…But also, it gives birth to the opposite: to the perverse, the illicit, the absurd.” ― Thomas Mann, “Death in Venice and Other Tales” (1912).
From: The New Sexual Landscape and Contemporary Psychoanalysis (2020) by Danielle Knafo and Rocco Lo Bosco:
“Attempting to transgress the pleasure principle is not more pleasure, but pain…this “painful pleasure” is what Lacan called jouissance (1956-60, p.184)…
…Indeed, we think the concept of perversion is more relevant today than ever, especially considering the vast social changes being wrought by the tech revolution of the twenty-first century.
We have argued for the recognition of perversion in the social domain, noting that it is found in any human system whose aim, purpose, and meaning is – by the very operation of that system – reversed, undermined, violated, or destroyed. Indeed, social perversion (for example, in Churches and corporations and even psychiatry and psychoanalysis) contains many of the elements identified in psychoanalytic writings on sexual perversion: splitting, disavowal, illusion, means-end reversal, dehumanisation, and even delight in exploitation. As we argued before, erotic life extends into every sphere of human activity, the boardroom as well as the bedroom.
On the other hand, a rebellious and transgressive activity originating within a normative framework that undermines and challenges some aspect of that frame may be considered perverse and yet work to change things for the better. Thus, many civil and social upheavals provide examples of perversity that have served justice-seeking and life-affirming outcomes…”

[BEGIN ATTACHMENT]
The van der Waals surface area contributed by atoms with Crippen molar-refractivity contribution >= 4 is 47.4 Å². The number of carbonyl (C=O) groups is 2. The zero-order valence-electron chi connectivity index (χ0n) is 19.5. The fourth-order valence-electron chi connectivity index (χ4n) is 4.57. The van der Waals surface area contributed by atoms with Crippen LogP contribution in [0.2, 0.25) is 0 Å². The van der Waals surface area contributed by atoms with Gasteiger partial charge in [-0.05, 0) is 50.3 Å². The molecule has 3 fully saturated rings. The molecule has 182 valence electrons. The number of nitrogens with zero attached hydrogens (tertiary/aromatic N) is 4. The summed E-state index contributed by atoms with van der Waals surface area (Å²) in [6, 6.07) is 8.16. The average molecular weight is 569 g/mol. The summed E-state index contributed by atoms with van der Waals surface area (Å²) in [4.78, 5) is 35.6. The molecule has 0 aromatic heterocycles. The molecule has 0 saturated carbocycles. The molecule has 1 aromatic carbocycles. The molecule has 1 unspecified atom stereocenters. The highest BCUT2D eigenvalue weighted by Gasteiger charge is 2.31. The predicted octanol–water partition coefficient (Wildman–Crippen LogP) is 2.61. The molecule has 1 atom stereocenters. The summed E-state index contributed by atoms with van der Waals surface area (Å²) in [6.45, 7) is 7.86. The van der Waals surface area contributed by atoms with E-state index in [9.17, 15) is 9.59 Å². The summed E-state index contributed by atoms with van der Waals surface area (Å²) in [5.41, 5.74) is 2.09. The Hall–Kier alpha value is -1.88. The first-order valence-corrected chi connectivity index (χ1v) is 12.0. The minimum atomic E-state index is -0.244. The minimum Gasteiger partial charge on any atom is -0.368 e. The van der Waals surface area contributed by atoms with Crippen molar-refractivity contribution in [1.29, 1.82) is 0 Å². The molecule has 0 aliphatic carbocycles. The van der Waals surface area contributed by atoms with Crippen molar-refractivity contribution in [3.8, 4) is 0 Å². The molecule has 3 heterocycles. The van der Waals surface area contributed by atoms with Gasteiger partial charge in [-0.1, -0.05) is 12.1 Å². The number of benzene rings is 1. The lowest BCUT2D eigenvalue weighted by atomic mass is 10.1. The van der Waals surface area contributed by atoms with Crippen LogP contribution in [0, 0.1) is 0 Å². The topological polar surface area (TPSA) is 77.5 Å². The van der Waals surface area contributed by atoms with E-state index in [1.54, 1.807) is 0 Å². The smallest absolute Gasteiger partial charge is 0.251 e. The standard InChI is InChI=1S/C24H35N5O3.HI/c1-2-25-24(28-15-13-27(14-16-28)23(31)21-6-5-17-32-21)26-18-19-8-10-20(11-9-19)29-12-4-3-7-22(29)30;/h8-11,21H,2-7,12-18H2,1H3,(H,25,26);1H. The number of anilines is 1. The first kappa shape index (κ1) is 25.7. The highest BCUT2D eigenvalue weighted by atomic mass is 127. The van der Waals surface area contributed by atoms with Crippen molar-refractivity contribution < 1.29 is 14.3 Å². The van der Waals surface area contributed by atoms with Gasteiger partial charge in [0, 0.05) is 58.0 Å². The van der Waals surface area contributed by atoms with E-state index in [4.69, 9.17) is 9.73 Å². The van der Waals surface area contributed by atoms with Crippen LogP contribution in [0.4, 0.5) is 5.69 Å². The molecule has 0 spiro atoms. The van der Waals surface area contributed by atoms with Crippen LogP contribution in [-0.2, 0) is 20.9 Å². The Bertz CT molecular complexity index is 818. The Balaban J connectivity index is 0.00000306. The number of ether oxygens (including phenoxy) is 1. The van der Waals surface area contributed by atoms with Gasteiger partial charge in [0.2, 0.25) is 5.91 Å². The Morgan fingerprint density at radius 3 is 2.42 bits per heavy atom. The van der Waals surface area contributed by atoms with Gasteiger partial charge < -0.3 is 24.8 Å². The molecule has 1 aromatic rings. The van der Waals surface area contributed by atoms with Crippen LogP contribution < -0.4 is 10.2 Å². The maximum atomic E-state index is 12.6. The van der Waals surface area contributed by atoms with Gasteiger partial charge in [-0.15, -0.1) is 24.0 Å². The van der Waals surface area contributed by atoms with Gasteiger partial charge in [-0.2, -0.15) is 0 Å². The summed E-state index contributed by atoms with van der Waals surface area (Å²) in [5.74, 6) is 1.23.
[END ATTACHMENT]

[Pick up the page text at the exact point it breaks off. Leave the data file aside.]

Wikipedia: “Epicurus in the ancient world, and Jeremy Bentham in the modern, laid stress upon the role of pleasure in directing human life, the latter stating: “Nature has placed mankind under the governance of two sovereign masters, pain and pleasure”.
Freud’s most immediate predecessor and guide however was Gustav Theodor Fechner and his psychophysics.
Beyond the Pleasure Principle (German: Jenseits des Lustprinzips) is a 1920 essay by Sigmund Freud that marks a major turning point in his theoretical approach.”
Yorgos Dimitriadis: “Jacques Lacan, in his 1969 seminar The Other Side of Psychoanalysis (Lacan, 1969–1970, session of 11 February 1970), said that if analysis had one task to complete, it was to create a new field of energetics, the field of jouissance, which would require other structures than those of physics.”
Josh Cohen wrote in the Times Literary Supplement of 3rd April this year:
“I agreed to write this piece a lifetime ago – at the end of February, when a certain virus was just hovering at the edge of consciousness, yet another bad thing happening mostly to someone else, somewhere else. Now, sitting in my empty psychoanalytic consulting room, I’m spending the time between virtual sessions pondering the tastelessly funny, improbably Freudian coincidence of the centennial of Beyond the Pleasure Principle with a deadly global pandemic…
Given the indiscriminate carnage of the First World War and the rise of Nazism, it was probably inevitable that the element of destructiveness would come increasingly to define Freud’s thinking around the death drive. This emphasis is already anticipated in the latter part of Beyond, which sees the silent and imperceptible death drive, tending towards inertial quiescence, coming to insinuate itself into the expansive, noisy life drive and assuming the guise of sadism and cruelty. Brought into association with the life drive, the death drive turns its annihilating logic outward, drawing on the energy and force of its counterpart to do its dirty work. Riding on the coat-tails of the life-drive, the death drive wreaked the horrors of the war’s killing fields and the inexorable tide of Nazi exterminism…
…It is no coincidence, then, that this strand of Beyond the Pleasure Principle, the conception of the human being as a radically inertial organism, secretly seeking the annihilation of the tension and excitement aroused by living, has found more resonance among artists than clinicians. When human beings want to approach the wordless outer edges of their own experience, they tend to turn to art…”